Thursday, January 9, 2014

TCP/IP Networking Terms

As we dive into network development we will be throwing around a lot of networking terms.  For some, these terms may be new or they may be misunderstood so this post will define a few of the more import terms that you should know.

IP Address:  Every device on an IP (Internet Protocol) network has a unique identifier known as an IP Address.  This address identifies both the host and the location of the device.  Currently there are two versions of the Internet Protocol:

   IPv4:  This is currently the standard for the Internet.  An IPv4 Address looks like this:
   IPv6:   This is the next generation of the Internet Protocol.  An IPv6 address looks like this:  2001:0db8:0000:0000:0000:ff00:0042:8329
Subnet:  Is a logical subdivision of devices on an IPv4 Network.  All devices that belong to a subnet have the first few Octets (numbers) in common.  The Netmask will define which IP Address range belongs to a given subnet.

Netmask:  Is a 32-bit mask that is used to specify the IPv4 Address range that belongs to a given subnet.  Below are a few examples that shows a device with an IP Address of and then applies a netmask to that address.  The Last column (IP Address Range) then shows the range of IPv4 Addresses of other devices in the same subnet as the device.

IP Address 
Masked Bit
IP Address Range
29 ->
25 ->
24 ->
16 ->

Gateway:  Is usually a router that acts as an access point to other networks or subnets.  For example, if device A wants to send a packet to device B however device B is not on device A’s subnet then device A will send the packet too a gateway and rely on that gateway to route the packet to the correct location.  A device should always have one default gateway and may have multiple other gateways to specific subnets.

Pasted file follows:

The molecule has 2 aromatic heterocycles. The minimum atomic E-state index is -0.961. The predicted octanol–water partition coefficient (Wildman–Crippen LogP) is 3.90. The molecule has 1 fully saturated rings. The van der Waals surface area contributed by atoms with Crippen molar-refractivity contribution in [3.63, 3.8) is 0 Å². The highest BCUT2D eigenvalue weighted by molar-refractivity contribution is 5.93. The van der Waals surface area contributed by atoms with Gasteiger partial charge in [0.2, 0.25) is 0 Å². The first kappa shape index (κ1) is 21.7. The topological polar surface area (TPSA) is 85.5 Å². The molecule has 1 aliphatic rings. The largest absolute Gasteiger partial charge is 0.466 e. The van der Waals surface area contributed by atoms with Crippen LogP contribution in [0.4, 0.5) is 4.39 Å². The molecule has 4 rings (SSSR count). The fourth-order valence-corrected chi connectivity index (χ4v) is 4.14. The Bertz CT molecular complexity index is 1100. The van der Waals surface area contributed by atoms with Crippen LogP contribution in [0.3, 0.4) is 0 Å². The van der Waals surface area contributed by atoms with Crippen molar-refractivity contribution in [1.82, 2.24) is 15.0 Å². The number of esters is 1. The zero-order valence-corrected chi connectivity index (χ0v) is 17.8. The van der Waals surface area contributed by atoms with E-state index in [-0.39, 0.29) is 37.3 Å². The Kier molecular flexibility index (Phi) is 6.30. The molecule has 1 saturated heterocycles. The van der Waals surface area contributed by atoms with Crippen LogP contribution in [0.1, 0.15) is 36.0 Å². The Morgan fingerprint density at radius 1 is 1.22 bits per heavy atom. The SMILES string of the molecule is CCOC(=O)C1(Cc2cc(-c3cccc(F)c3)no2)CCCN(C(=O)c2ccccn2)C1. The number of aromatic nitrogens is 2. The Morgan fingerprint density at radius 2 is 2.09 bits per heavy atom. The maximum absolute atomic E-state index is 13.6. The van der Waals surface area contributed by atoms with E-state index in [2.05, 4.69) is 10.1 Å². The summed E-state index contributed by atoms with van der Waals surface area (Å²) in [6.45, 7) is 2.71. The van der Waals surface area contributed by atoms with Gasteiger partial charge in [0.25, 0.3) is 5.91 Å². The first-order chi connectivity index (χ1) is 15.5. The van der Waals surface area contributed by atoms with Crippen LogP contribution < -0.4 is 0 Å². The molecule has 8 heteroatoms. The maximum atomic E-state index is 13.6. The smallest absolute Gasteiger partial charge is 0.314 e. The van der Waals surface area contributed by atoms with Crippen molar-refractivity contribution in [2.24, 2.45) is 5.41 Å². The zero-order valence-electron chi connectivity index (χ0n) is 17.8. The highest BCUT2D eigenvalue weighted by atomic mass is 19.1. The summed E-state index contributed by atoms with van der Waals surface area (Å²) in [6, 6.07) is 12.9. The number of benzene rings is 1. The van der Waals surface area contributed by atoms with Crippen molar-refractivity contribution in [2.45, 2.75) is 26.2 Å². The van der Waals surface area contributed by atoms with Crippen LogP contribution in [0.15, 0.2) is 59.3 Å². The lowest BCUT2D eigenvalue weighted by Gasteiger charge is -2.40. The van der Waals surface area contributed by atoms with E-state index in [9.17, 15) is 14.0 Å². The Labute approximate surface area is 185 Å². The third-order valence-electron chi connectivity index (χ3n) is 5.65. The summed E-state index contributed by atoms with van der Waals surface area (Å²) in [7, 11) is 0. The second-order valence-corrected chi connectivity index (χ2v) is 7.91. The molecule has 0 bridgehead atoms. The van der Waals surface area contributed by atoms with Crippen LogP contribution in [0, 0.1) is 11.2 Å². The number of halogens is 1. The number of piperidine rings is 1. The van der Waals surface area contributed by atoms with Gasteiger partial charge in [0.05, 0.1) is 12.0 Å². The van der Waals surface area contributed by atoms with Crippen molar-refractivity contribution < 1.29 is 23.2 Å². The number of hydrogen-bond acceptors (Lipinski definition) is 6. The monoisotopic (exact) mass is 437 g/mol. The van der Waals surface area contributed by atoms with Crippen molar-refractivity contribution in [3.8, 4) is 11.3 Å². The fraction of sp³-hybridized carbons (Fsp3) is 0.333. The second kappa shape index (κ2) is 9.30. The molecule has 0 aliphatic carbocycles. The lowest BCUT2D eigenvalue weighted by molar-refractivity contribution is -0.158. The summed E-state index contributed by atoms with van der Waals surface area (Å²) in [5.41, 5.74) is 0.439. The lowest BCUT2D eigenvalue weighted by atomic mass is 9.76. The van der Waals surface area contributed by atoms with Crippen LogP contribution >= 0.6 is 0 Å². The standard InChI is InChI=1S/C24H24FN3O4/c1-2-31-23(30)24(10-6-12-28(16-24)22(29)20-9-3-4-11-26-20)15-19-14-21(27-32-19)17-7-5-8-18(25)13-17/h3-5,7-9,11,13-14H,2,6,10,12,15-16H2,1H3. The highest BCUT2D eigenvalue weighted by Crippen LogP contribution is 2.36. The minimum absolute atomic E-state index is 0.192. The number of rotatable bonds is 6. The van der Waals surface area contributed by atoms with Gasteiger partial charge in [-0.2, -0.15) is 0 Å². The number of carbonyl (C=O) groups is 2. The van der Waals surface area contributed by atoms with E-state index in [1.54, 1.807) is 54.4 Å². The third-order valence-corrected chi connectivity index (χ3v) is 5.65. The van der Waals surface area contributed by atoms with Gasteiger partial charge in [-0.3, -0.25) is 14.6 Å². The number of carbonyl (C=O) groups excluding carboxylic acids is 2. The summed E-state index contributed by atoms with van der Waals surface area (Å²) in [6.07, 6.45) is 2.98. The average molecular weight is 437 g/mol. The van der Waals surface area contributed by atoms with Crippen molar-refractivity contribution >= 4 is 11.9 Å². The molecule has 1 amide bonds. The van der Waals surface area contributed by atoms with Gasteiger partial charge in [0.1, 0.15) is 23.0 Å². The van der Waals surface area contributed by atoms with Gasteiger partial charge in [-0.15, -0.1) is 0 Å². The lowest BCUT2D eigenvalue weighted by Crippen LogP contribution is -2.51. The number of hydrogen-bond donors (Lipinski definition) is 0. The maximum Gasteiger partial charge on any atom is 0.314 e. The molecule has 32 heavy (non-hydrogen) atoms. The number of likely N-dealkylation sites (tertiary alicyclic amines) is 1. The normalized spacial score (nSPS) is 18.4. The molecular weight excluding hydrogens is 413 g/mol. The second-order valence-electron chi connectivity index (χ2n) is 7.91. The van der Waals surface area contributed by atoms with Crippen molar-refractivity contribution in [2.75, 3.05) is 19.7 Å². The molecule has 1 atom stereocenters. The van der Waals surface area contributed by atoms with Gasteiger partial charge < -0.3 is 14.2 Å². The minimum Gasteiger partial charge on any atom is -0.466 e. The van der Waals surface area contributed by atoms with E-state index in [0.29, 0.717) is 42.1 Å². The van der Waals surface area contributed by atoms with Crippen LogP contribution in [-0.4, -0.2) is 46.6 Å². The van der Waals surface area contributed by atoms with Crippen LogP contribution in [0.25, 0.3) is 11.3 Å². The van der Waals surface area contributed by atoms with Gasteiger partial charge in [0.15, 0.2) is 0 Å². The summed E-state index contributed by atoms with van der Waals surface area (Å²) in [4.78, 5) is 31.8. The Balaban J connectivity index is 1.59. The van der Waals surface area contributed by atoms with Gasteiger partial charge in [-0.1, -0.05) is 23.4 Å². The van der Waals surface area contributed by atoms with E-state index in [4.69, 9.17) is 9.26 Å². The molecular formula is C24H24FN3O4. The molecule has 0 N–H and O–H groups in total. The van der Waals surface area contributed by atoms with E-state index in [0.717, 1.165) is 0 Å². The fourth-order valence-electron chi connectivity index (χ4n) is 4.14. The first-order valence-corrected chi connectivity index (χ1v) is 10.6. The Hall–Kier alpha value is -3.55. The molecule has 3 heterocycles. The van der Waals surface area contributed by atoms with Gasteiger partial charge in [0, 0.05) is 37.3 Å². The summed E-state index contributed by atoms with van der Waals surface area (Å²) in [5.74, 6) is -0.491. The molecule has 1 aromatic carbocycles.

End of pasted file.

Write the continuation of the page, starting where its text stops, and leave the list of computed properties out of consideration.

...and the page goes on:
Fully Qualified Domain name:  A fully Qualified Domain Name (FQDN) is a unique name that can be used to refer to a device on an IP network.  Some examples of a FQDN are or  We generally use FQDN because, as humans, it is much easier for us to memorize a name then it is for us to memorize a set of numbers like IP Addresses.

DNS Server:  In order for two devices to communicate on an IP network they must know each other’s IP Address.  Therefore if you were to enter into your web browser the first thing your computer would need to do is to convert the name to an IP Address.
A DNS Server will convert a FQDN to an IP Address.  To see this in action, we can open a terminal window and use the nslookup command to perform DNS lookups. 

Port:  While the IP address identifies the device to connect too, the port uniquely identifies the process within the device to connect too.  A device has 65,535 available ports with the first 1023 ports being reserved for common protocols like HTTP, SSH, FTP…

BSD Socket API:  Is part of the POSIX UNIX specifications and offers a set of standard functions used for Inter-process network communications.  We will be discussing sockets a lot in this blog.

Packet:  When devices on a TCP/IP network want to exchange information with each other they encapsulate that information in packets.  We will be talking about packets a lot on this blog.

Byte Order:  The byte order refers to the order that data is stored in memory.  As a human we think of the word ‘dog’ as a ‘d’ followed by a ‘o’ which is followed by a ‘g’.  Some devices store information the same way with the most significant digit first.  Other devices store the information with the least significant digit first where the word ‘dog’ is store ‘g’ followed by ‘o’ followed by ‘d’.  On devices that store the most significant number first it is known as Big-Endian and on devices that store the least significant number first it is knows as Little-Endian.

Network Byte Order:  The byte order that the network sends information.  For Internet Protocol the standard is Big-Endian.  We will be looking at the correct way to convert network byte order to host byte order many times in this blog.

We will be adding additional terms to this glossary as needed.

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